Joseph Eichler built some 11,000 homes in the course of his career, and now nearly 50 years after his death his Eichler homes still exert a powerful effect on the popular imagination.
In short, people love Eichler homes, noted for their open floorplans, large atriums, and mingling of indoor and outdoor space, to name a few key Eichlerisms; networks to identify and preserve Eichlers continue to attract web traffic, and dispute over the authenticity of certain alleged Eichler is not uncommon.
When 8021 Shay Drive in Oakland popped up for sale a few days ago asking nearly $1.6 million it was declared a “lost Eichler”; there was nothing lost about it of course, it last sold fairly recently back in 2005. But the phrase sure does sound catchy.
So what’s the appeal? There were plenty of midcentury designers going around the Bay Area at roughly the same time, and Eichler was not even an architect, he was a developer who happened to favor particular styles and managed to get a whole lot of houses made in his image (although only a few in San Francisco itself).
In some ways, Eichler fever is comparable to the cult following surrounding A-frame homes (indeed, Eichler liked to include A-frames in many of his own projects). Eichler built homes for newly middle-class postwar buyers, and for many his houses now represent the powerful optimism of that era.
But there’s another, more practical reason for Eichler enthusiasm: A lot of these houses have not yet been subject to extensive modern remodel, redesign, or renovation, meaning that the original Eichler style remains preserved.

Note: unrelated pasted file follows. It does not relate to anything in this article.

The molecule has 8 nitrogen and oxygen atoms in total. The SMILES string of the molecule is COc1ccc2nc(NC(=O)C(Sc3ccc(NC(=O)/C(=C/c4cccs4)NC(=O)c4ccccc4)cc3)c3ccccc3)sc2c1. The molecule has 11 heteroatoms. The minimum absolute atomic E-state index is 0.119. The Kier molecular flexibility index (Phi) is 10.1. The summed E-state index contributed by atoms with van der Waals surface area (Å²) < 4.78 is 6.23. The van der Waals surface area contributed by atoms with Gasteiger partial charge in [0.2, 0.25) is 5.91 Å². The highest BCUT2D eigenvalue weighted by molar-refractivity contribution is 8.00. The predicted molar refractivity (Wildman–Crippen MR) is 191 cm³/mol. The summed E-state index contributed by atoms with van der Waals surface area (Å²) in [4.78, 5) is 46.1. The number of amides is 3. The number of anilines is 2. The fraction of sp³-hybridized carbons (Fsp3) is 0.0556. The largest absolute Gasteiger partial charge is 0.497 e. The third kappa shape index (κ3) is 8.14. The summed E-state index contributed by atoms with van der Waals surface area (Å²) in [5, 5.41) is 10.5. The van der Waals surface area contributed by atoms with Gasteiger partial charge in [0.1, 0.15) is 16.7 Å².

Enthusiasts of, say, San Francisco Victorian homes have to come to terms with the fact that only a handful of original Victorian interiors remain, and that preservationists have few options to prevent most of the rest from being reconstructed to resemble something more like, well, an Eichler.
But if you’re an Eichler fan, you have lots of opportunities to see, experience, and perhaps live in an Eichler home that’s today little different from how it was when Eichler himself peddled his new communities less than a century ago.
And when an Eichler does fall prey to a renovation that breaks the immersive effect of its design, well, that was the thing about Joe: He built a lot of homes. There are always still more out there that remain authentic specimens even when one or two get picked off by more modern trends.
Eichlers are classic, but still modern; they’re rare, but still plentiful. They exist in a sweet spot between past and present that makes them retro and yet still accessible–to anyone who can plunk down for their thoroughly modern prices, that is.
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